Purdue’s style similar to ’96-97 Gophers team

Michael Rand

The comparisons between this year’s Purdue team and last year’s Minnesota team are perhaps premature, but they are also timely and relevant.
Purdue (12-3, 1-1 in the Big Ten) beat Minnesota (7-5, 0-1) on Friday with a style that might have looked familiar to many in Williams Arena: tough perimeter defense, good shot selection, experienced post play and, most importantly, depth.
The Gophers used the same ingredients — with different names and a slightly different style — to reach the Final Four last season. The Boilermakers, ranked No. 5 in the country after an impressive non-conference season, hope to do the same.
“It’s important for our bench to contribute,” said Purdue’s Gary McQuay, who contributed five points and three rebounds in a reserve role. “Everyone has to play a part in our success.”
Along the same lines — although to a lesser extent than last season — Gophers coach Clem Haskins wants to develop his team’s depth.
Against Purdue, four Minnesota players scored in double figures, and 10 players played at least eight minutes. But Sam Jacobson, Quincy Lewis and Eric Harris each logged at least 33 minutes, and part of Minnesota’s bench play was necessitated by the team’s foul trouble (Miles Tarver and Kyle Sanden both fouled out).
“We don’t have enough depth yet to go to the Final Four or defend our Big Ten Championship, but we’re working on it,” Haskins said. “You’ve got to have nine or 10 guys who can play, and that’s what happened to (Purdue) tonight.”
Cardinal sin
Unfortunately for Purdue’s Brian Cardinal, a clan of 30 cannot drown out a screaming, angry throng of close to 15,000.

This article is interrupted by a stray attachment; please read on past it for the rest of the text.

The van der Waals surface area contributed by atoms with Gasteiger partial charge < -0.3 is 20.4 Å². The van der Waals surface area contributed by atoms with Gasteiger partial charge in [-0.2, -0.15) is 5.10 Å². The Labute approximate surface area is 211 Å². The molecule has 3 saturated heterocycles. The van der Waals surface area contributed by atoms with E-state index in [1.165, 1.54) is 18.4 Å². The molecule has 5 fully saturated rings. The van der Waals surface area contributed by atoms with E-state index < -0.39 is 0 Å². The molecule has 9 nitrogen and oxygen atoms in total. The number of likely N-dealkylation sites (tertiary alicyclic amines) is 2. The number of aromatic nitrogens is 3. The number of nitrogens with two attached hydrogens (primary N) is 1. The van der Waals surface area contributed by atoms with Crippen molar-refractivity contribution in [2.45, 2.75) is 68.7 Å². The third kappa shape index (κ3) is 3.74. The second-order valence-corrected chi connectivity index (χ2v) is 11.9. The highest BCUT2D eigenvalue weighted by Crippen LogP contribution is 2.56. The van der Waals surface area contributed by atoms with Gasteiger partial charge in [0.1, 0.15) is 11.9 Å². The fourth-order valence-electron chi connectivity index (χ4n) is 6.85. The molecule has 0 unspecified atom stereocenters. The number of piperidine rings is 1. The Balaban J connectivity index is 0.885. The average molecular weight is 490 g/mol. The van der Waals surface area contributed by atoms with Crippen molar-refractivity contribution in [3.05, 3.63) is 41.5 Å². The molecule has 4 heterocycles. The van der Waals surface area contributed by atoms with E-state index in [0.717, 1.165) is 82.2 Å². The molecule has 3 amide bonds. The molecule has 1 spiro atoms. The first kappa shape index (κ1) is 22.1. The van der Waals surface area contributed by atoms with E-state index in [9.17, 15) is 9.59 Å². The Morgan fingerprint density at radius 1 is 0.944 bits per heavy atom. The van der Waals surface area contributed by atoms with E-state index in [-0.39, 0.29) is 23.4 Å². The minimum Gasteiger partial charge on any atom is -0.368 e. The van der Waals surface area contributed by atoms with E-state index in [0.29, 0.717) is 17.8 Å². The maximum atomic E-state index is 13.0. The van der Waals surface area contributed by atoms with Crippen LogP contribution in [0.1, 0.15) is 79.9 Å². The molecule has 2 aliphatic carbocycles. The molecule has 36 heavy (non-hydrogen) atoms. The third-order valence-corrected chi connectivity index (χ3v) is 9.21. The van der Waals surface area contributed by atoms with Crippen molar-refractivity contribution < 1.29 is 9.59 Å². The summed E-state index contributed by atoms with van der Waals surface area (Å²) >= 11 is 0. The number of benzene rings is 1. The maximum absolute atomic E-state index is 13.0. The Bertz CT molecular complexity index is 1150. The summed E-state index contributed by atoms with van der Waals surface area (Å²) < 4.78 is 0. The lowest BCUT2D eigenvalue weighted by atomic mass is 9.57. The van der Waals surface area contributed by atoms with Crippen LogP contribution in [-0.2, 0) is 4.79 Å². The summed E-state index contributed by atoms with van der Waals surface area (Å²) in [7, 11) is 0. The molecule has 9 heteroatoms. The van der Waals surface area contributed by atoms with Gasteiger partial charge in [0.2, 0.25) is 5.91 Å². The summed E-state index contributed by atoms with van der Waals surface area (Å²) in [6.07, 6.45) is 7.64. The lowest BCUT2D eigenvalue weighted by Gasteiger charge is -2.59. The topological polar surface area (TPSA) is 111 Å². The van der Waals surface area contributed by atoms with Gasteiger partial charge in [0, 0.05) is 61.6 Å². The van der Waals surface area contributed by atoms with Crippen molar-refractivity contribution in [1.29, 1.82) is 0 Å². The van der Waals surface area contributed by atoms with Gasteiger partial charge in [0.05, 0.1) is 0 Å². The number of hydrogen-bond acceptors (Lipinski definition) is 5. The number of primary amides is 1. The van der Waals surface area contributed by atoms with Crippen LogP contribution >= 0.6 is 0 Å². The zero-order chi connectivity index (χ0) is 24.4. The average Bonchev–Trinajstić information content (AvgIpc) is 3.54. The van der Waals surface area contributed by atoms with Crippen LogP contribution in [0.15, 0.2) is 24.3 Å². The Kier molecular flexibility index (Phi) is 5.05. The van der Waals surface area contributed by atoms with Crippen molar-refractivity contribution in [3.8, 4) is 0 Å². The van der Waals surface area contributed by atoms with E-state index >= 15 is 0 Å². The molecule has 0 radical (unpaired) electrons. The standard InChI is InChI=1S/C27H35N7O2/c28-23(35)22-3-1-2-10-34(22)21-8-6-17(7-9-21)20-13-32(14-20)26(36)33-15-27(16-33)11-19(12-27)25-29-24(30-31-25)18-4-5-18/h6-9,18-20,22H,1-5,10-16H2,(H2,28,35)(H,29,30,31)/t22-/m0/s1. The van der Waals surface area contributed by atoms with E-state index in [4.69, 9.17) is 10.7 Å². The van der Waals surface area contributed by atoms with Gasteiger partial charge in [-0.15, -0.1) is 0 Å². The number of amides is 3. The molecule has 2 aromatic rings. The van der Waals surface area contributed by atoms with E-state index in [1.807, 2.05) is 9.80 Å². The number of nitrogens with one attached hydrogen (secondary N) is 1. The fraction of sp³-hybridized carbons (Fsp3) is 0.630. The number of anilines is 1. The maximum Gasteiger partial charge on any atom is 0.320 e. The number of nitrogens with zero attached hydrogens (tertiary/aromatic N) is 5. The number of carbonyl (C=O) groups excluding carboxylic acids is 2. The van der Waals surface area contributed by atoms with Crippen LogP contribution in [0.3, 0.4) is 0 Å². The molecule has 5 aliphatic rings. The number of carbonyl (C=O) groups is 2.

Were that the case, the Boilermakers’ power forward would have heard nothing but cheers and encouragement from Twin Cities relatives — instead of taunts and boos from a decidedly partial (read: unsupportive at best) Williams Arena crowd.
Cardinal, who left 22 tickets for his large extended family in the area, is often the target of opposing fans. Friday was no exception.
“It’s interesting. I don’t go out there to take anyone’s head off. But the fans see me working hard and get other ideas,” said Cardinal, adding he is sure his family was among the cheering few, not the jeering many.
Cardinal also has some support from someone other than a relative.
“He’s an outstanding player,” said Gophers swingman Sam Jacobson, who played with Cardinal on the U.S. 22 & Under team this summer. “I think people only look at him as being dirty, but he’s a great basketball player. He does so much for his team. He works tremendously hard. I know him personally, and he’s a great kid.”
Pop goes the blood vessel
After watching another classic Gene Keady performance Friday, it was no surprise to hear from McQuay that the Purdue coach chose a rather vocal route in expressing his displeasure with the Boilermakers’ Big Ten-opening loss to Michigan State.
“A lot of yelling,” McQuay said when asked how Keady got his team ready for Minnesota. “Then some more yelling. After that — more yelling.”
Under the hoop
ù Chad Austin (18.3 points per game average) and Brad Miller (16.9 ppg) combined to score only 21 points. Miller was in foul trouble much of the game and Austin was slowed by a leg injury.
ù The Gophers have now lost eight of their last 10 to the Boilermakers. Minnesota won both meetings last year, after losing seven in a row to Purdue.
ù The Gophers had won five consecutive Big Ten openers prior to Friday’s game.